The slow food movement sees itself as a counter-movement to fast life and fast food and has set itself to cultivate the culture of eating and drinking. Slow Food stands for the enjoyable and conscious handling of food produced in a natural and original way. The Slow Food logo adorns a snail as a symbol of slowness.

The preservation of old farm animal breeds and regional plant varieties is a particular concern of the Slow Food organization members. With the “Ark of Taste,” a catalog in which endangered farm animals and plants are listed, the association tries to stimulate demand for these products again.

Slow food better than strict “organic”?

Slow Food can, but does not have to be, 100% organic. Since the marketing of organic goods is subject to strict rules that small producers often cannot comply with (just think of the evidence of guaranteed organic feed in dairy and cattle breeding, etc.), the organization “Slow Food” does not insist on organic -Quality in terms of industry.

A few considerations as to why the Slow Food idea sometimes makes more sense than organic certification:

1. Slow Food supports the sustainable development of a region. Slow Food stands for products with an authentic character (regional, seasonal) that are produced and enjoyed in a traditional or original way. Organic fruit and vegetables, on the other hand, are also grown out of season, in greenhouses or transported to Austria over long distances from abroad. The regionality and seasonality that are important for Slow Food are lost here. In addition, the environment suffers from the energy consumption on the transport routes.

2. Slow Food promotes the culture of eating and pleasure. A healthy diet is becoming increasingly important to young people. Fast food restaurants and snack bars with organic fast food are springing up like mushrooms. All common finished products are now also available in organic quality. The trend towards quick eating continues.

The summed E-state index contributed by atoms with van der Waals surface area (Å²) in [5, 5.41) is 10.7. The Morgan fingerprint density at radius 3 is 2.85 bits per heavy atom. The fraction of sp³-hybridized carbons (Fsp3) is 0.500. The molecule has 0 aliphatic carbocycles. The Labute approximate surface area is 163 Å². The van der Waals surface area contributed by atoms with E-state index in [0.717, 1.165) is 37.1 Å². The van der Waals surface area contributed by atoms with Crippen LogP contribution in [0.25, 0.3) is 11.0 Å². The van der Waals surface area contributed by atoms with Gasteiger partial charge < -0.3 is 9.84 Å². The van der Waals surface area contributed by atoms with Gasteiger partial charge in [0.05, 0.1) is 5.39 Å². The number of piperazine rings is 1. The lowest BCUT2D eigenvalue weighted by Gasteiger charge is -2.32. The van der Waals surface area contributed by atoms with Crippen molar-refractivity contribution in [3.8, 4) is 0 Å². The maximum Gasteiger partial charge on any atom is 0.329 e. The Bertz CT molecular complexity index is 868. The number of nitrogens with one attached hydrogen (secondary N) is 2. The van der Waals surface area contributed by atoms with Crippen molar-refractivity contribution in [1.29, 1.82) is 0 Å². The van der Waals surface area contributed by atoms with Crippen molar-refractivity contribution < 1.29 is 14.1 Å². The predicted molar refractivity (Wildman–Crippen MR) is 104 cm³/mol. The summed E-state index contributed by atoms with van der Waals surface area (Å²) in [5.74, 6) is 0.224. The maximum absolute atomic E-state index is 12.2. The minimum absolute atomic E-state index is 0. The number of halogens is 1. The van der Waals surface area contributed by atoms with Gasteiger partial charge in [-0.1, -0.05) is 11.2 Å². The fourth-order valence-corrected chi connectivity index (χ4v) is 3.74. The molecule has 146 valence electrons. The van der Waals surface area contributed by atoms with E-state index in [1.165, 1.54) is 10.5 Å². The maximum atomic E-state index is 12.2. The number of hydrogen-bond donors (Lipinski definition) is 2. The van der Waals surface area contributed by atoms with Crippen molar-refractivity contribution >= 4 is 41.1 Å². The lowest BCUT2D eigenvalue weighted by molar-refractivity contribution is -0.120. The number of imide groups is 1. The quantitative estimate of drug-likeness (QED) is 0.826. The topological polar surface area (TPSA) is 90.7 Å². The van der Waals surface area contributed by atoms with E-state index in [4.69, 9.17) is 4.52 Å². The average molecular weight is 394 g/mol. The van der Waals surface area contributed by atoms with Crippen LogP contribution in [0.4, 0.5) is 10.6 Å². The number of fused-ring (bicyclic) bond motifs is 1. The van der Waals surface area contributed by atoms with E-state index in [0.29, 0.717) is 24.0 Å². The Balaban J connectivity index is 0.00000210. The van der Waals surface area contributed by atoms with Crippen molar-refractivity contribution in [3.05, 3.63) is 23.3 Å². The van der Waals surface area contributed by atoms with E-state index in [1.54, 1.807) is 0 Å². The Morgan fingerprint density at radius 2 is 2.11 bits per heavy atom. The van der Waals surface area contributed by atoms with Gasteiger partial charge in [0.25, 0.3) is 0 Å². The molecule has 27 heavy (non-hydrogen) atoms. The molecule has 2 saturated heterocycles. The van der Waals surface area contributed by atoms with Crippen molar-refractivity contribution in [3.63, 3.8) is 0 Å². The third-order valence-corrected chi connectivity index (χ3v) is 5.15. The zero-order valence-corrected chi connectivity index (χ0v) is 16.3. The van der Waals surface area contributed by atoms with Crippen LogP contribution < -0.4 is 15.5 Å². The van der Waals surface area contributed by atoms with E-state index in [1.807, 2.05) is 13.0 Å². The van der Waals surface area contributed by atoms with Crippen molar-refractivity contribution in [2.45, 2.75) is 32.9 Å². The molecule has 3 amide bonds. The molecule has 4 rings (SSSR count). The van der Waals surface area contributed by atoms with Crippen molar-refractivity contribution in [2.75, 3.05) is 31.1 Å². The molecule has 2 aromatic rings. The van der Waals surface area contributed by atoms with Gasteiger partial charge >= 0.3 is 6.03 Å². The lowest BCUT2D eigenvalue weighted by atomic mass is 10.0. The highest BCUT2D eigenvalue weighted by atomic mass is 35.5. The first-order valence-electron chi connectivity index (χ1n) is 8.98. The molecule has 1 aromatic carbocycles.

3. Slow Food promotes the regional economy and advocates ecologically sustainable production methods. The Slow Food project also serves to preserve biodiversity in agriculture. Whether supermarket, discount store or drugstore – the shopping shelves are crammed with organic products. Organic food has long since become a mass product. The result: farmers are not encouraged to produce more quality, but are forced into mass production.

At home and abroad there are more and more “organic agricultural factories” that farm their land in monocultures. They reduce the biodiversity of animals and plants. Many organic farmers only adhere to the minimum requirements of the EU organic regulation for the protection of animals. “Organic” often means that thousands of animals are locked in iron cages.

In addition, the organic boom is putting greater price pressure on the industry. While large farms are getting bigger, small farmers can no longer withstand the price war and lose sales opportunities.

Many young farmers who work according to ecological criteria do not have the money to have their farms certified. Often their products do not meet the strict and complicated criteria of the EC organic regulation. They are being pushed out of production and have to partially close.

4. Slow Food advocates the appreciation of food. The time when eco-freaks packed wrinkled apples in their jute bags in health food stores is long gone. Outwardly, organic goods can no longer be distinguished from standardized conventional products. Unconventionally grown vegetables that were still found in the range of the first organic shops now have no chance. The result: producers simply throw away high-quality goods.